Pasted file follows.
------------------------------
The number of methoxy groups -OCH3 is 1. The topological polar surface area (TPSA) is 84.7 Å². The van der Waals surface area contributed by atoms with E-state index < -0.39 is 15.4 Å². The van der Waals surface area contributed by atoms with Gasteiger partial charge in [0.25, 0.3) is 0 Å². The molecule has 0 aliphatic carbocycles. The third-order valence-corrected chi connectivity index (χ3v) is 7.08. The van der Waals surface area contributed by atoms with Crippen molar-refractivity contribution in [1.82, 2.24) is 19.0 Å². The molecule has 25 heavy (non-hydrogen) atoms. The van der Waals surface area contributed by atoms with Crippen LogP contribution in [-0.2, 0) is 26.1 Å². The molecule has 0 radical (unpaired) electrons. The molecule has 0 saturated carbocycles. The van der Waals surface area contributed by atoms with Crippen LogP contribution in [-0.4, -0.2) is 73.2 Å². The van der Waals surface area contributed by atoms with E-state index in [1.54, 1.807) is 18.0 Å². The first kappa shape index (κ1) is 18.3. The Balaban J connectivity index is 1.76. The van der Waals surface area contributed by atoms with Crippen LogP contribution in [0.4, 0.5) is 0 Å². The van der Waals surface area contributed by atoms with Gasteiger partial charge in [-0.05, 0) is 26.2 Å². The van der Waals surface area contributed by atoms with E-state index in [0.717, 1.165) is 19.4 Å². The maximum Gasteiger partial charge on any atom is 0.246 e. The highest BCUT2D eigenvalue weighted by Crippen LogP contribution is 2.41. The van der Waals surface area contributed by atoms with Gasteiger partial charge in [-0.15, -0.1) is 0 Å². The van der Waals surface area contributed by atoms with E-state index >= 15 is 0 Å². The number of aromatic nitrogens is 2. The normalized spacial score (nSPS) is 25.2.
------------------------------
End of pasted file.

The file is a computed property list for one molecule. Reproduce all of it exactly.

The number of methoxy groups -OCH3 is 1. The topological polar surface area (TPSA) is 84.7 Å². The van der Waals surface area contributed by atoms with E-state index < -0.39 is 15.4 Å². The van der Waals surface area contributed by atoms with Gasteiger partial charge in [0.25, 0.3) is 0 Å². The molecule has 0 aliphatic carbocycles. The third-order valence-corrected chi connectivity index (χ3v) is 7.08. The van der Waals surface area contributed by atoms with Crippen molar-refractivity contribution in [1.82, 2.24) is 19.0 Å². The molecule has 25 heavy (non-hydrogen) atoms. The van der Waals surface area contributed by atoms with Crippen LogP contribution in [-0.2, 0) is 26.1 Å². The molecule has 0 radical (unpaired) electrons. The molecule has 0 saturated carbocycles. The van der Waals surface area contributed by atoms with Crippen LogP contribution in [-0.4, -0.2) is 73.2 Å². The van der Waals surface area contributed by atoms with E-state index in [1.54, 1.807) is 18.0 Å². The first kappa shape index (κ1) is 18.3. The Balaban J connectivity index is 1.76. The van der Waals surface area contributed by atoms with Crippen LogP contribution in [0.4, 0.5) is 0 Å². The van der Waals surface area contributed by atoms with Gasteiger partial charge in [-0.05, 0) is 26.2 Å². The van der Waals surface area contributed by atoms with E-state index in [0.717, 1.165) is 19.4 Å². The maximum Gasteiger partial charge on any atom is 0.246 e. The highest BCUT2D eigenvalue weighted by Crippen LogP contribution is 2.41. The van der Waals surface area contributed by atoms with Gasteiger partial charge in [-0.15, -0.1) is 0 Å². The van der Waals surface area contributed by atoms with E-state index >= 15 is 0 Å². The number of aromatic nitrogens is 2. The normalized spacial score (nSPS) is 25.2.